The book opens with a super-swank dinner party. Who's on the A-list? You've got all the heavy-hitters in Chinese mythology: gods, goddesses, demons, spirits. If they're big and powerful, they're there.
The Monkey King, who's down below on his mountaintop, hears the music and the scent of wine drifting down from the party up above. Never one to say no to a good party, he speeds off to the heavens to attend the party, which he assumes he's been invited to.
By the way, just so you know, the Monkey King is this amazing ruler of the monkey world. He's mastered kung-fu in addition to a bunch of other things, including the "four major heavenly disciplines": "fist-like-lightning," "thunderous foot," "heavenly senses," and "cloud-as-steed"—all of which means that's he's basically immortal.
The Monkey King thinks he's some seriously hot stuff, and definitely guest material for that dinner party he's crashing. He tells that to this bouncer/guard, but the bouncer/guard isn't having it since the Monkey King doesn't have an actual invitation.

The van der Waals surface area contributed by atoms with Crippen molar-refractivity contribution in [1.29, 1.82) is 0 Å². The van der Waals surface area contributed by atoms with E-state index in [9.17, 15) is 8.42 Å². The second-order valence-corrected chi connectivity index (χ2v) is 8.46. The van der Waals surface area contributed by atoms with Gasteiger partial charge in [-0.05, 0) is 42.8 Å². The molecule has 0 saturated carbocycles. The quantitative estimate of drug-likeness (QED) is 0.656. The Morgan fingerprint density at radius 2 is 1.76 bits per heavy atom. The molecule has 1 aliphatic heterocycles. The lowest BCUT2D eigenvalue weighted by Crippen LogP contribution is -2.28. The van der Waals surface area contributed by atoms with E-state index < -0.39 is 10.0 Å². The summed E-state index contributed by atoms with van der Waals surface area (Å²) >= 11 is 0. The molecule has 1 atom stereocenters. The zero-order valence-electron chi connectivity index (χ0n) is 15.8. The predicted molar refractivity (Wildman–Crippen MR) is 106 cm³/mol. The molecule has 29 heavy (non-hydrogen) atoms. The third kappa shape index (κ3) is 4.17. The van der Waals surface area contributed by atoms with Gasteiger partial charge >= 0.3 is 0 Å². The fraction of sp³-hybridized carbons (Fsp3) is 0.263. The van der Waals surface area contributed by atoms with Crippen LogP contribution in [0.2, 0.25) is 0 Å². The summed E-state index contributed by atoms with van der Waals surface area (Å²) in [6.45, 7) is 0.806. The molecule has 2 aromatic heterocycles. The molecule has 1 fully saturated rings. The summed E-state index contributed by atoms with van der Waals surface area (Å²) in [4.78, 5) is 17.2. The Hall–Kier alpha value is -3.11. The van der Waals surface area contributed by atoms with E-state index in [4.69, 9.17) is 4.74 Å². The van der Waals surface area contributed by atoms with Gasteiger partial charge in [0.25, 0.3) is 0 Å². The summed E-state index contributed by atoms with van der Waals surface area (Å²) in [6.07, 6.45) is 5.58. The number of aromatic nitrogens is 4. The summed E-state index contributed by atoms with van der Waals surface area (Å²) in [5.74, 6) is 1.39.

Plus the Monkey King doesn't have any shoes on. No way can he get in without shoes.
Even though the Monkey King tries to convince the bouncer/guard that he should still get in, everyone just laughs at him because he's just a monkey.
That really angers the Monkey King, so the Monkey King takes the bouncer/guard by his ponytail (yep, the bouncer's stylin') and bashes him all over the place, thereby causing extreme chaos at the party.
After he's shown everyone what's what, he returns to his home on Flower-Fruit Mountain sulky and mad.
He also—for the first time—notices his own, thick monkey B.O. He stays up all night trying to figure out how he can get rid of the smell.